of "elves".) And most novels which are about human interaction are about
humans only, usually set in worlds where humanity is the only type of
rational being (other, perhaps, than the Gods).  Again, _Chalion_ fits
firmly into the latter category: magic is real, the gods are real (if
not always obvious) but, like Guy Kay's worlds other than Fionavar it is
a world of humans. It was Tolkien's focus of the elegiac aspect -- "an
end was come of the Elder Days in story and song" -- which allows him to
have the elves as important but nevertheless marginal _at once_.  (Note
that this is specifically true of LOTR.  In the Silmarillion the focus
is entirely on elves, with a  few men at the edges and at pivotal points
-- Beren, Turin, Tuor -- and in the _Akallabeth_ it is almost entirely
on men until after the Fall of Numenor).

On the Evolution of SF and Fantasy

In the beginning of "modern fantasy", aside from the Sword and Sorcery
writers and the writers of _Unknown_, there were various other clear
influences on the field, of which Tolkien is the most obvious, who
embodied rather different skills and virtues: Tolkien, with his
knowledge of language and the northern theory of courage; Cabell, with
his ironic attitude, his complex references to classical culture and his
generational themes which also tended towards writing about writing;
Eddison, with his heavily archaic style and mystical interests.

Science fiction, whatever may be said about remote forerunners such as
Swift, Voltaire and even Verne, or outliers such as Lewis, Huxley and
Orwell, really begins as fiction by engineers and scientists for
engineers and scientists: Smith, Heinlein, Asimov, Clarke, et al.  It
basically stays at that level (high idea content, typically weak
characterisations, usually optimistic in general outlook) until the New
Wave in the 1960's and then the gradual development of a set of writers
whose concerns with purely _writerly_ craft has raised the overall
average standard of the SF novel very considerably: think of Willis,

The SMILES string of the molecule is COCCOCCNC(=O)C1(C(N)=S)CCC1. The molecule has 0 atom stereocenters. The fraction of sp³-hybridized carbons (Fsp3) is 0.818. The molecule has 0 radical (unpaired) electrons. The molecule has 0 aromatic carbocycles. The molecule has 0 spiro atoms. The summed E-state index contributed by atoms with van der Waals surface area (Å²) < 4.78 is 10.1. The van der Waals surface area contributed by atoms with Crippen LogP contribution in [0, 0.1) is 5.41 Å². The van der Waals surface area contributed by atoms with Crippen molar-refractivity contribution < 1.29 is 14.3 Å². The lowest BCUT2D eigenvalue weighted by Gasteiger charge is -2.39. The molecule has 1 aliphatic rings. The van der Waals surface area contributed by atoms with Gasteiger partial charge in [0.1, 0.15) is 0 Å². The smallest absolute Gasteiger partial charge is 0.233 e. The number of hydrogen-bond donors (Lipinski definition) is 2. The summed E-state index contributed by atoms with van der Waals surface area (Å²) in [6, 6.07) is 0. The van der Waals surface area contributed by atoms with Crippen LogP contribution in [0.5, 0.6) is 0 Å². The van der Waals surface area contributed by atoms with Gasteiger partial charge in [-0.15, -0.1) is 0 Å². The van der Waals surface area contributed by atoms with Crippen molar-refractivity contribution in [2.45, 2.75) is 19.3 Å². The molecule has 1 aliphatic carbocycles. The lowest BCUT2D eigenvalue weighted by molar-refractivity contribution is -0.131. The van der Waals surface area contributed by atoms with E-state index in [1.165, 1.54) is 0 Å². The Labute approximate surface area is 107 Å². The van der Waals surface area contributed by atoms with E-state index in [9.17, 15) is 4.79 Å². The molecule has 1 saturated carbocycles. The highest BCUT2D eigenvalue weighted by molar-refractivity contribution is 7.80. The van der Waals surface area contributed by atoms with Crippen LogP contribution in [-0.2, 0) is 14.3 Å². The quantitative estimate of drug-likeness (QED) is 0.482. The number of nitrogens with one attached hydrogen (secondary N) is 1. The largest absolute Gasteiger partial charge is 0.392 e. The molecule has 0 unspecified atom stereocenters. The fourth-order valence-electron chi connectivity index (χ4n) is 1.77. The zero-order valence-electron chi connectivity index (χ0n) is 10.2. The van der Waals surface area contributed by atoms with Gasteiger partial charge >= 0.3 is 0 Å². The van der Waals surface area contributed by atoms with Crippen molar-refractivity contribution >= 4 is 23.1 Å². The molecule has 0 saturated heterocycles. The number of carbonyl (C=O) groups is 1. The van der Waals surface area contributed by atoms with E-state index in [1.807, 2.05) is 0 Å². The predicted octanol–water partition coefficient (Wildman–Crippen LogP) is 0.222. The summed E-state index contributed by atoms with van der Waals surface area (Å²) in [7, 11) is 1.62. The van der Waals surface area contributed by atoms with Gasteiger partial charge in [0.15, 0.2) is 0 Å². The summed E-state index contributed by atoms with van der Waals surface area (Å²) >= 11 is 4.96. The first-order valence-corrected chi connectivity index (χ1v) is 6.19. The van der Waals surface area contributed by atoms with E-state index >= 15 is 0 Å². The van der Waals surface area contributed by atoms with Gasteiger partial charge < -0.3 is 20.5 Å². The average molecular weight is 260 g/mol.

Stephenson, Bujold.

It's probably fair to say that there was no single fantasy genre until
about the 1970's.  (When LOTR was published, there were no obvious slots
into which to put it.  Many of the slots into which reviewers put it for
comparison purposes -- Wagner, Ariosto, etc. -- were types of literature
which Tolkien actively disliked.)  And it has become a "genre" by
shedding all sorts of outlying territories which are now seldom visited
until it met science fiction.  From some point in the late 70's or early
80's the two have grown together: SF by attaching (as it were) new
writing territories to address, and Fantasy reflecting these accessions.

But fantasy has now become weighted down by several factors:

1) Much more almost purely formulaic work which floods the market.  Much
of this may be put down to role-playing games, which haven't had nearly
the same scale of effect on science fiction.

2) A few very out-of-the-usual blockbuster sellers in Eddings and
Jordan, who are definitely _not_ the best writers in the field but who
have managed to become heavily popular and have distorted the economic
model of publishing fantasy.  (By contrast, even SF's bestsellers by and
large are an order of magnitude smaller in their difference from the
rest of the field.)  To this one might add Rowling, except that Rowling
is much more accomplished than E. or J. Her financial success, however,
is _so_ great that I expect her to become a distorting influence all by
herself, but more like Tolkien: somewhere ahead of us a flood of
Harry-Potter-Sword-of-Shannara equivalents is waiting for us.

3) Where science fiction tends to get new ideas flowing in from the pace
of technological change, fantasy has to be driven by its own internal
mechanisms.  Thus the most promising fantasy novels tend to show
cross-pollination with genres outside fantasy: many with techniques and
concerns drawn from the mainstream novel (note that a number of 
"mainstream" novels also draw on fantasy elements: true dreams, ghosts,
etc.).  Since this _also_ goes on in science fiction, science fiction is
tending to pull ahead of fantasy.

And the things which are the most "characteristic" of Tolkien have
dropped out of modern fantasy almost entirely.  I see this not only in
the film (which manages to preserve the outline and order of events
while driving them with most un-Tolkienian themes, timing, and
motivations) but in the reactions of many (e.g. in the
rec.arts.books.tolkien newsgroup) to the films, which is overall
remarkably positive given the great liberties taken with the books
_which are not simply a matter of screen adaptation_.

In Dorothy Heydt's _A Point of Honor_ there is a fantasy novel (_The
Golden Road_) inside the story which provides some important content (as
well as one direct quote of about a page).  It sounds fascinating and
very Tolkienian (down to its inspiration in a story which is buried in
the few remnants of germanic poetry of the late classical period, that
of the captivity of Theodoric).  But I suspect, more and more, that
_Golden Roads_ are less and less likely to turn up.  The trend of the
genre is away from the epic and towards the novel, or towards the gross
simplification of the epic which is sword and sorcery.  The new good
fantasies are, more and more, the books which dispense with the
inherited trappings which drove Tolkien and which make use of narrative
techniques of the novel and conceptual ideas whose virtue lies in being
"new" (at least to the genre) rather than "old" -- like _Chalion_, like
Brust's and Kay's and Rowling's work.

-- 
James Burbidge			jamesandmary.burbidge at sympatico.ca